Einstein didn't particularly care for this result, so he proposed something he called the cosmological constant -- something that would allow the universe to remain static. He later called this theory the "biggest blunder of my life".

But not so fast Albert! analysis of Hubble pictures of an exploding star strongly suggests that all of space is filled with an energy that creates a mutual repulsion between matter normally attracted to each other by gravity.

This highly theoretical "dark matter" is currently referred to as quiessence. If proven, it may well entitle Einstein to another Nobel Prize -- more than 50 years after his death.

Amnorix
03-25-2008, 11:55 AM
Einstein was an interesting character. In addition to his well known mediocre school records and career as a patent office clerk -- he and a woman had a child out of wedlock. He subsequently married the woman, but all records have been lost regarding the baby, who may have died of scarlet fever. She may have been put up for adoption. No one knows.

He went on to hvae 2 more children by his first wife, including a son who eventually died in a psychiatric son. After leaving Europe in 1933, Einstein had no further contact with the boy "for reasons he later said he could not analyze."

He divorced the mother of his 2 children in 1919 and a few months later, married hsi cousin, Elsa Lowenthal, with whom he'd had a 7 year affair. It was later discovered that Einstein had initially asked one of Elsa's daughters, Ilse, to marry him but upon being turned down married the mother instead.

Amnorix
03-25-2008, 12:01 PM
Building on the work of Einstein, Hubble and others, someone proposed that going back in time, the universe must have started from a single super-dense point. Referring to it as the "primeval atom" or "cosmic egg", space at this point was infinitely curved and all matter and all engergy had then expanded outward. This theory is now commonly known as the "Big Bang".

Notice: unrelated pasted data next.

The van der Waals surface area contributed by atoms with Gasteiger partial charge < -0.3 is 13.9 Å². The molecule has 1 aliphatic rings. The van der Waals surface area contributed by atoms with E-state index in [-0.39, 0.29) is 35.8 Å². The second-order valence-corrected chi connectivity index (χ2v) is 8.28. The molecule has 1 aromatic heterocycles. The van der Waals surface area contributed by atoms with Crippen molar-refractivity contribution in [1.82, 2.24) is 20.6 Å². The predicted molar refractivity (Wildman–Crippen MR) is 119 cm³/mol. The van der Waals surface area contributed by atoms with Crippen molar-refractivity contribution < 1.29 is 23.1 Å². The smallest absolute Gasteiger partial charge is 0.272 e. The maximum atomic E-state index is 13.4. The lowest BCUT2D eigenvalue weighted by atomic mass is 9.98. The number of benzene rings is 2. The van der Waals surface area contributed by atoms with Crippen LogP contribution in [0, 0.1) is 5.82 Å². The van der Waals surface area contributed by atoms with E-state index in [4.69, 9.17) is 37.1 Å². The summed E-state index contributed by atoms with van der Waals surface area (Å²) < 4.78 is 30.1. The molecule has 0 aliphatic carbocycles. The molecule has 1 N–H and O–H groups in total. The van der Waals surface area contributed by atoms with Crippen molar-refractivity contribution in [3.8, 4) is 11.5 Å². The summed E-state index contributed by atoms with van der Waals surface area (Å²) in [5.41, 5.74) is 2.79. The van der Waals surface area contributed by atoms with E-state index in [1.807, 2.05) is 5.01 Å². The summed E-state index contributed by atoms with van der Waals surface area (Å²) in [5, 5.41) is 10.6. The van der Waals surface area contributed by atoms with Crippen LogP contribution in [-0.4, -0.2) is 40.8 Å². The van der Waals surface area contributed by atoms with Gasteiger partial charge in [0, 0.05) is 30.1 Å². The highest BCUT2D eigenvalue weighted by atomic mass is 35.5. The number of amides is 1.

The person who came up with this concept: Georges Lemaitre of Belgium.

His full-time profession: Jesuit priest.

Amnorix
03-25-2008, 12:06 PM
key elements to have in a solar system so that a planet within it may have life, as propounded by various scientists:

1. a sun of the right distance and mass, so that temperatures are moderated and planets can have stable orbits.

2. right mass, so the planet can retain atmosphere and oceans.

3. a large gaseous planetary body nearby (such as Jupiter) to clear out comets, asteroids and other intergalactic "junk" to reduce the chances and/or frequency of cosmic collisions with the planet on which life is to develop.

4. a large moon at the right distance, to give the stabilize the planetary axis tilt.

5. a correct axis tilt, to moderate seasons.

6. proper amount of carbon, so runaway greenhouse gases don't overwhelm life (such as exists on Venus).

7. correct distance of solar system from the center of the galaxy, to avoid excessive radiation from the more compact stars towards the center.

8. plate techtonics and sizeable oceans, to build landmass and enhance biodiversity.

Amnorix
03-25-2008, 12:11 PM
Hubble -- in this generation it's that big floating telescope. But who was he?

He was the fellow that proved that the universe is expanding. He was also the first to demonstrate the universe has galaxies other than the Milky Way (this was debated prior to Hubble, but he proved it out).

Amnorix
03-25-2008, 12:13 PM
For purposes of the ridiculously monumental task of cataloguing stars, astronomers have divided the universe into 88 regions, called constellations. Building off the original 12, the list is divided into northern (54 of them) and southern constellations.

Currently, astronomers estimate that there are a hundred thousand million galaxies, EACH of which contains a hundred thousand million stars. Imagine trying to identify and list them all!

Amnorix
03-25-2008, 12:17 PM
Remember, the mass of the sun is 99.8% of the mass of everything in our solar system. The combined mass of all 8 planets and everything on them (including you and me of course), the rings of saturn, every moon in the system and every bit of space junk floating around in it would be 0.2%, and the Ssun would be the rest.

Hubble, within a few months of its launch, found evidence of a black hole in Galaxy M87 in the Virgo Supercluster with a mass estimted at 300 million times that of the Sun.

Amnorix
03-25-2008, 12:19 PM
Harry S. Truman reportedly said, upon looking at a Mercury capsule, "How do these guys take a leak?"

Answer (according to NASA): MAGs. Maximum Absorbency Garments. Or, more colloquially -- mandiapers.